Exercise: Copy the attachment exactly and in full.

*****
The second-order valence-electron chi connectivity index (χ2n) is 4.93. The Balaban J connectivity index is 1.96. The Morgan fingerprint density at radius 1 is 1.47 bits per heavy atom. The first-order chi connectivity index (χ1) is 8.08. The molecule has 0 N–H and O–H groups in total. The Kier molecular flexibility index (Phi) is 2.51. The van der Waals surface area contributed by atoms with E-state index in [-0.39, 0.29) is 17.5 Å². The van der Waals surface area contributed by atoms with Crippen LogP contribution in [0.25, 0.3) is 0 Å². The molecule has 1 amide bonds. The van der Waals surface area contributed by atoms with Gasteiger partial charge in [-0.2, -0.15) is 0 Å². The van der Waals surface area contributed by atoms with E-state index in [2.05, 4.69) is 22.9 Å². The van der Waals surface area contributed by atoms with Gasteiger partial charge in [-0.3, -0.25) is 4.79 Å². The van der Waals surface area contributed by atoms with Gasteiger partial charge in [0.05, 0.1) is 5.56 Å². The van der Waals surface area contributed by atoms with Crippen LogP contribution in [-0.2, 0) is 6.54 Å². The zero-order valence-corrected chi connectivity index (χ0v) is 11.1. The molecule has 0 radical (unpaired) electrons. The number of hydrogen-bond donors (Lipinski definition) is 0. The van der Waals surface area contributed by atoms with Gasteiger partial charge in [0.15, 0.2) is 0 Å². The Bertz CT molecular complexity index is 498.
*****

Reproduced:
The second-order valence-electron chi connectivity index (χ2n) is 4.93. The Balaban J connectivity index is 1.96. The Morgan fingerprint density at radius 1 is 1.47 bits per heavy atom. The first-order chi connectivity index (χ1) is 8.08. The molecule has 0 N–H and O–H groups in total. The Kier molecular flexibility index (Phi) is 2.51. The van der Waals surface area contributed by atoms with E-state index in [-0.39, 0.29) is 17.5 Å². The van der Waals surface area contributed by atoms with Crippen LogP contribution in [0.25, 0.3) is 0 Å². The molecule has 1 amide bonds. The van der Waals surface area contributed by atoms with Gasteiger partial charge in [-0.2, -0.15) is 0 Å². The van der Waals surface area contributed by atoms with E-state index in [2.05, 4.69) is 22.9 Å². The van der Waals surface area contributed by atoms with Gasteiger partial charge in [-0.3, -0.25) is 4.79 Å². The van der Waals surface area contributed by atoms with Gasteiger partial charge in [0.05, 0.1) is 5.56 Å². The van der Waals surface area contributed by atoms with Crippen LogP contribution in [-0.2, 0) is 6.54 Å². The zero-order valence-corrected chi connectivity index (χ0v) is 11.1. The molecule has 0 radical (unpaired) electrons. The number of hydrogen-bond donors (Lipinski definition) is 0. The van der Waals surface area contributed by atoms with Gasteiger partial charge in [0.15, 0.2) is 0 Å². The Bertz CT molecular complexity index is 498.